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Transylvania University. State University.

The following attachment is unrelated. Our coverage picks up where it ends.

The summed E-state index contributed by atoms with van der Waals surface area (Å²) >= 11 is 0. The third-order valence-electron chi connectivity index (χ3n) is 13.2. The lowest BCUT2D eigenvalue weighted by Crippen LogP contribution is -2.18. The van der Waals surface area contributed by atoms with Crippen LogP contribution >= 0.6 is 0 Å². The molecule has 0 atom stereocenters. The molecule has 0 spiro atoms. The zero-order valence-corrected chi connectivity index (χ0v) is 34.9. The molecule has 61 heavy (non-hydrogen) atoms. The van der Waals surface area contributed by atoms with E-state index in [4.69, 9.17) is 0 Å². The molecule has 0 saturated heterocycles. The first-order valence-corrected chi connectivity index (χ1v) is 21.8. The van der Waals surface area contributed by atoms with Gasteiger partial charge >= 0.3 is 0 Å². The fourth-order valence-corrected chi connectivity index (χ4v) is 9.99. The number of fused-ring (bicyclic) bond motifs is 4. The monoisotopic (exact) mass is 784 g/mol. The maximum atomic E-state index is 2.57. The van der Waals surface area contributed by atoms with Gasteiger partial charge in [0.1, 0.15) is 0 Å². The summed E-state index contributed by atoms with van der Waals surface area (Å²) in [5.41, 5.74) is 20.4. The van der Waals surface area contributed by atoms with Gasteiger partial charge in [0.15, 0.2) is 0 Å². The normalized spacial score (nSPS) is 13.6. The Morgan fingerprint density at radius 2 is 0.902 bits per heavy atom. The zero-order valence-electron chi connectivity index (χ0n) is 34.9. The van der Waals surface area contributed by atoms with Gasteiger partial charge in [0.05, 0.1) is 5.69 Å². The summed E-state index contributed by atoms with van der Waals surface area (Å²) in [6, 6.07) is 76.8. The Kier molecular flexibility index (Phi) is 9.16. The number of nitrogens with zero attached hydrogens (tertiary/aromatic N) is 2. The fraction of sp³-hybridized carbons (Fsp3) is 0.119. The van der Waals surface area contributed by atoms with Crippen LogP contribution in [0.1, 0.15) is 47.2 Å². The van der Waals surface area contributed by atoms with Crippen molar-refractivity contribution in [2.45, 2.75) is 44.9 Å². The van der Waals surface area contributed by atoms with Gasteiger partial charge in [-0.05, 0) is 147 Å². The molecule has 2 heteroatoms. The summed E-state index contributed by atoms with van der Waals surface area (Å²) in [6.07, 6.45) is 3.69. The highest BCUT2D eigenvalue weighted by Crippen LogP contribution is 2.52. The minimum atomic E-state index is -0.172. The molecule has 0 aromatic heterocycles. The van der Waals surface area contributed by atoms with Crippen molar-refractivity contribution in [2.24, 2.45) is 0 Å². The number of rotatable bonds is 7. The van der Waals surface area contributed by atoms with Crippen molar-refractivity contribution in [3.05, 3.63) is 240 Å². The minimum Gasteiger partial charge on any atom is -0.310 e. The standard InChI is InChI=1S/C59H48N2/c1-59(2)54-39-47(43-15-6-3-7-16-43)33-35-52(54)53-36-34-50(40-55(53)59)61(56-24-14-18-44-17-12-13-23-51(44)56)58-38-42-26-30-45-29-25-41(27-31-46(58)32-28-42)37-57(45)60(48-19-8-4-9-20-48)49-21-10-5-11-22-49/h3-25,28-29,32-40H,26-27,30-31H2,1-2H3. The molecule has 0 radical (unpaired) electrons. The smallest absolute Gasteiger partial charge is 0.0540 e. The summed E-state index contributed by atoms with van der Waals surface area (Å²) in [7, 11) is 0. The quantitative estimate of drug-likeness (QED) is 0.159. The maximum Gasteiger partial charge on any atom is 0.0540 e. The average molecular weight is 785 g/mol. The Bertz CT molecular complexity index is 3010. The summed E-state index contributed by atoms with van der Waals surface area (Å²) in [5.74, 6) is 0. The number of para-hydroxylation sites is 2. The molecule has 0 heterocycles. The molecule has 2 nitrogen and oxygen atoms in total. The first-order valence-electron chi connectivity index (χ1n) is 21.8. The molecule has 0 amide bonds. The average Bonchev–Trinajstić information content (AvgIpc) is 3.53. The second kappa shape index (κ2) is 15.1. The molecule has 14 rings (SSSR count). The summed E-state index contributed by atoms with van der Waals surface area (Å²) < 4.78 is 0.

Breckinridge, youngest president, are in shadows of the court~house. Lieutenant Hugh McKee, killed while leading a charge Into a Corean fort June 11, 1871, and son of Colonel W. (jR. McKee, slain In the battle of Buena Vista, February 22, 1847, Is among he roes who sleep in the Lexington Ceme tery. Lexington was made the State capi tal July 4,1792, and lost it to Frankfort the year following. In the northeast quarter of Gratz Park is a well dug in June, 1794, by John R. Shaw, to supply water to Transylvania Seminary, erected on this campus the year previous. The Lexington Library, first In the IWest, established in *795, was moved from Transylvania Seminary to the site of the new Leader Building, northeast corner of Market and Short Btreets, then Andrew McCalla's drug store, In |l800. Books printed here by John Brad ford in 1794, his plant then being on *in alley Just west of the Carty Bulld ng, are on shelves of the Lexington ^ibrary. Dr. Benjamin Wilson Dudley, world ?mous surgeon, who came to Lexington boy in 1797, lived and died In the ?U8e at the northeast corner of Mar F^t and Second streets. This also was e home of Major Thomas Bodley. . The Colonel Thomas Hart Home, In hlch Henry Clay married Lucretla art In 1799, Is at the southwest corner f Second and Mill streets. In the same ou8e General Morgan wag married to liss Bruce, thereafter making It his lome, and John Bradford died there. rQoorge Nicholas, professor of law In ?nsylvanla University In 1799, cel?* brated before as lawyer and statesman in Virginia, and af terward Kentucky's first attor ney-general, lived In a house occupying the site of Sayre College. The gravestone of John Pos tlewaite, host of Burr, La Fay ette, Grant, Lincoln, Arthur, Sant?i Anna and many other famous men, remains in the abandoned Episcopal Cemetery on East Third street. The Phoenix Hotel is by suc cession the oldest hostelry in the whole western country, covering ground on which stood Postlethwalte's Tavern, built in 1800. Ashland was bought in 1805 by Henry Clay, who had come to Lexington in November, 1797. There he entertained Daniel Webster, Earl of Derby, General Bertrand, Harriett Martineau, Van Buren and nu merous other notable people. Kentucky University bought Ashland in 1866, and twenty years later it was purchased by Major Henry Clay McDowell, whose widow, Mr. Clay's granddaughter, occupies it. The Fayette Bank Building occupies the site of the Brent Tavern facing the court house in which the New Empire plot ters held conferences in 1806. Harman Blannerhassett, cul tured Irishman who was ar rested here in the summer of 1867 on the charge of complic ity in the Burr conspiracy, had his examining trial in the brick court house built the year previous. The house at 574 West Main street was the home of Mary Todd when she was married to Abraham Lincoln November 4, 1842, at Springfield, 111. She was born in a house next west of St. Paul's church, on ground now occupied by the parson age, which was the Robert S. Todd home In 1820. The ancient home of Farm er Dewees, banker, still stands at 323 East Short street and Is one of the best examples surviving of splen dor in early home building. While a student at Tran sylvania University (1824) Jefferson Davis lived at the southwest corner of Lime stone and High streets, the home at that time of Joseph Ficklin, sixth postmaster. Masonic Hall, now 409-411 West Main street, was the Bcene of the grand ball com plimentary to General La Fayette when he visited this ?:lty May 16, 1825. The whipping post, at which minor offenses were atoned for, was in the court house yard a few feet east of the Cheapside-Main corner. August Belmont's Nursery P'arm, on the Georgetown road, many years ago was the estate of George Wash ington Sutton, first Jersey cattle importer and pioneer in applying .the European tank method of retting hemp. In 1826-27 meetings of the Kentucky Association, oldest living turf club In America, were held at the Williams' track on what is now the tomb*Bplked northern pla teau of the Lexington Ceme tery. Prior to that time, be ginning with 1802, meetings ot the Lex ington Jockey Club had been neld at Ashland. The track now in service was bought in 1826. The road to Maysville, begun here in the fall of 1829, was the pioneer maca dam highway in Kentucky. The first locomotive built In the United States, the product of Thomas Harris Barlow, was operated over the line from Lexington to Frankfort, nOw the L. & N., opened in 1835 as America's second railroad. It was chartered as the "Lex ington & Ohio," January 27, 1830, and the corner stone was laid October 24, 1831. The first through train to Louis ville was run In 1851. The Lexington Orphan Asylum was ea tablished in 1833 to care for children be reft of parents by the epidemic of cholera which carried off five hundred citizens that year. For many years It stood on the site of the present gateway to Hamp ton Court. Establishment of the first city school (1834), southeast corner of Walnut and Short streets, also was a con sequence of the plague. Oliver Frazer, artist, was born in 1808 at the Frazer homestead on the north side of the Georgetown road, just beyond Peach Orchard. David A. Sayre, founder of Sayre Col lege and a wealthy banker at the time of his death, in 1870; walked barefoot from Maysville to Lexington in 1811 and became a silver plater's apprentice In the shop called "Old Gunboat" (because 9x 40 feet) on the south side of Main street, just east of Broadway. The campus of State University Is part of the estate of John Maxwell, com panion of Boone and city builder. His was the first marriage to be celebrated in the fort. Some Buildings. The pictures here shown give some idea of the attractiveness of the city from an architectural and business stand point. It is a city of fine churches, many of which wil be used to accommodate the various conferences connected with the convention. The residences are home like and handsome. Those who are in terested in tobacco will have the oppor tunity of seeing the saleB conducted In the large loose leaf warehouses, where some of the finest tobacco in the world is sold. Those who are fond of golf and other sports will be tempted to spend an afternoon or more at the beautiful Coun try Club. The Committees. We give here the pictures of some of the chairmen of committees, which will look after the welfare and comfort of the members of the convention. We are au thorized to say that all the members of all the committees are anxious to do all that they possibly can for the welfare of all the visitors. And we feel sure that the same thing can be said of all the citizens of Lexington. These committees have an enormous task on their hands. We wish to bespeak for them the most thoughtful considera tion on the part of the visitors. It is Qi< easy matter to receive, welcome and as sign to their homes three or four thou sand visitors, all arriving probably in five or six hours. If things seem to be somewhat crowded and delayed, Just be patient. The committees will take charge of you and care for you Just as soon as poslble. Help them all you can by your consideration. J. B. Hoggin's Mtota,. ^^Tobj??^h?M?8. Oovcnn.cn, BuUdin, and